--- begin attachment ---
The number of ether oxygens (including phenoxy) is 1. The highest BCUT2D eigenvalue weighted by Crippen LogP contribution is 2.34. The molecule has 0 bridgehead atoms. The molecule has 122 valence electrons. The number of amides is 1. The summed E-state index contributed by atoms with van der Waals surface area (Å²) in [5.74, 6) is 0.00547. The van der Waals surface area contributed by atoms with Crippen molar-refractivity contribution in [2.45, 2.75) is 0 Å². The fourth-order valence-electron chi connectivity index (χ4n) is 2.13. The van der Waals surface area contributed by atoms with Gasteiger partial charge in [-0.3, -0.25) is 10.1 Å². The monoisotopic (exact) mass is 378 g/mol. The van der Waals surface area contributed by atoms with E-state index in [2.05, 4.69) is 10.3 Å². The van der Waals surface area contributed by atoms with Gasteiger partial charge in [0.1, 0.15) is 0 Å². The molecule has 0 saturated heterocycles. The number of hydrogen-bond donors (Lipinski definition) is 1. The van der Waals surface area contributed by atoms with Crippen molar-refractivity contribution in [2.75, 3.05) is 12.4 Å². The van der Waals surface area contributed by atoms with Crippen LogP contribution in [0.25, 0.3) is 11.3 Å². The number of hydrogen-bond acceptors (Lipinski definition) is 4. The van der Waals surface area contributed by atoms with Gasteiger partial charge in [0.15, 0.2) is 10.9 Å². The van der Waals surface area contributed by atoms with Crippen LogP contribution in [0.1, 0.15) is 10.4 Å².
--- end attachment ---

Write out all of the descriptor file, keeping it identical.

The number of ether oxygens (including phenoxy) is 1. The highest BCUT2D eigenvalue weighted by Crippen LogP contribution is 2.34. The molecule has 0 bridgehead atoms. The molecule has 122 valence electrons. The number of amides is 1. The summed E-state index contributed by atoms with van der Waals surface area (Å²) in [5.74, 6) is 0.00547. The van der Waals surface area contributed by atoms with Crippen molar-refractivity contribution in [2.45, 2.75) is 0 Å². The fourth-order valence-electron chi connectivity index (χ4n) is 2.13. The van der Waals surface area contributed by atoms with Gasteiger partial charge in [-0.3, -0.25) is 10.1 Å². The monoisotopic (exact) mass is 378 g/mol. The van der Waals surface area contributed by atoms with E-state index in [2.05, 4.69) is 10.3 Å². The van der Waals surface area contributed by atoms with Gasteiger partial charge in [0.1, 0.15) is 0 Å². The molecule has 0 saturated heterocycles. The number of hydrogen-bond donors (Lipinski definition) is 1. The van der Waals surface area contributed by atoms with Crippen molar-refractivity contribution in [2.75, 3.05) is 12.4 Å². The van der Waals surface area contributed by atoms with Crippen LogP contribution in [0.25, 0.3) is 11.3 Å². The number of hydrogen-bond acceptors (Lipinski definition) is 4. The van der Waals surface area contributed by atoms with Gasteiger partial charge in [0.15, 0.2) is 10.9 Å². The van der Waals surface area contributed by atoms with Crippen LogP contribution in [0.1, 0.15) is 10.4 Å².